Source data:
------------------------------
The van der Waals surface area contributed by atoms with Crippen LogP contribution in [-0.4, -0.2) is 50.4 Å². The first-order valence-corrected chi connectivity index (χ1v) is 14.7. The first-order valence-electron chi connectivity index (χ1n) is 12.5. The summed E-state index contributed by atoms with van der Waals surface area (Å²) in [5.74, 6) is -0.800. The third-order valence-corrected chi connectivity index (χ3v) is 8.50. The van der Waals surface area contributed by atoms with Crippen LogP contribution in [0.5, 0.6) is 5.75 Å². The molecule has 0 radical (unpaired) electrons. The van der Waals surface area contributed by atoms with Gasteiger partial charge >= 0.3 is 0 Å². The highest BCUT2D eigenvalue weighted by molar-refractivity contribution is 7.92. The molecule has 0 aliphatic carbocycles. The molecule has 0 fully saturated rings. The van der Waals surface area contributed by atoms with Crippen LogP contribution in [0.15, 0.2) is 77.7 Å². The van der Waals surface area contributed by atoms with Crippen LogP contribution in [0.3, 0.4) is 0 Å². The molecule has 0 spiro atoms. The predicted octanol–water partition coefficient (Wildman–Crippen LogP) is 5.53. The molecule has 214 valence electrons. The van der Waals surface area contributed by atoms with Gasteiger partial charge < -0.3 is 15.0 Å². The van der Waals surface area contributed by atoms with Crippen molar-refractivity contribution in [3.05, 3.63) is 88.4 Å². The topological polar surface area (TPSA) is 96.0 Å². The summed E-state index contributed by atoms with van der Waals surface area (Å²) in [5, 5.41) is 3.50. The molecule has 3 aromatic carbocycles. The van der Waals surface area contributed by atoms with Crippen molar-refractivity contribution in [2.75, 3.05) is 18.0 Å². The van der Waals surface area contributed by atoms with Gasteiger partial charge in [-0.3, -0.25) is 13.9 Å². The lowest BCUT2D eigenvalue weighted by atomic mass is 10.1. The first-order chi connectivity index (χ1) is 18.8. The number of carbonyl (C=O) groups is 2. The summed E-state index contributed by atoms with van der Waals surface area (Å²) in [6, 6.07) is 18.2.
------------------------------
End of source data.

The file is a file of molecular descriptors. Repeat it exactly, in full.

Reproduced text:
The van der Waals surface area contributed by atoms with Crippen LogP contribution in [-0.4, -0.2) is 50.4 Å². The first-order valence-corrected chi connectivity index (χ1v) is 14.7. The first-order valence-electron chi connectivity index (χ1n) is 12.5. The summed E-state index contributed by atoms with van der Waals surface area (Å²) in [5.74, 6) is -0.800. The third-order valence-corrected chi connectivity index (χ3v) is 8.50. The van der Waals surface area contributed by atoms with Crippen LogP contribution in [0.5, 0.6) is 5.75 Å². The molecule has 0 radical (unpaired) electrons. The van der Waals surface area contributed by atoms with Gasteiger partial charge >= 0.3 is 0 Å². The highest BCUT2D eigenvalue weighted by molar-refractivity contribution is 7.92. The molecule has 0 aliphatic carbocycles. The molecule has 0 fully saturated rings. The van der Waals surface area contributed by atoms with Crippen LogP contribution in [0.15, 0.2) is 77.7 Å². The van der Waals surface area contributed by atoms with Crippen LogP contribution in [0.3, 0.4) is 0 Å². The molecule has 0 spiro atoms. The predicted octanol–water partition coefficient (Wildman–Crippen LogP) is 5.53. The molecule has 214 valence electrons. The van der Waals surface area contributed by atoms with Gasteiger partial charge < -0.3 is 15.0 Å². The van der Waals surface area contributed by atoms with Crippen molar-refractivity contribution in [3.05, 3.63) is 88.4 Å². The topological polar surface area (TPSA) is 96.0 Å². The summed E-state index contributed by atoms with van der Waals surface area (Å²) in [5, 5.41) is 3.50. The molecule has 3 aromatic carbocycles. The van der Waals surface area contributed by atoms with Crippen molar-refractivity contribution in [2.75, 3.05) is 18.0 Å². The van der Waals surface area contributed by atoms with Gasteiger partial charge in [-0.3, -0.25) is 13.9 Å². The lowest BCUT2D eigenvalue weighted by atomic mass is 10.1. The first-order chi connectivity index (χ1) is 18.8. The number of carbonyl (C=O) groups is 2. The summed E-state index contributed by atoms with van der Waals surface area (Å²) in [6, 6.07) is 18.2.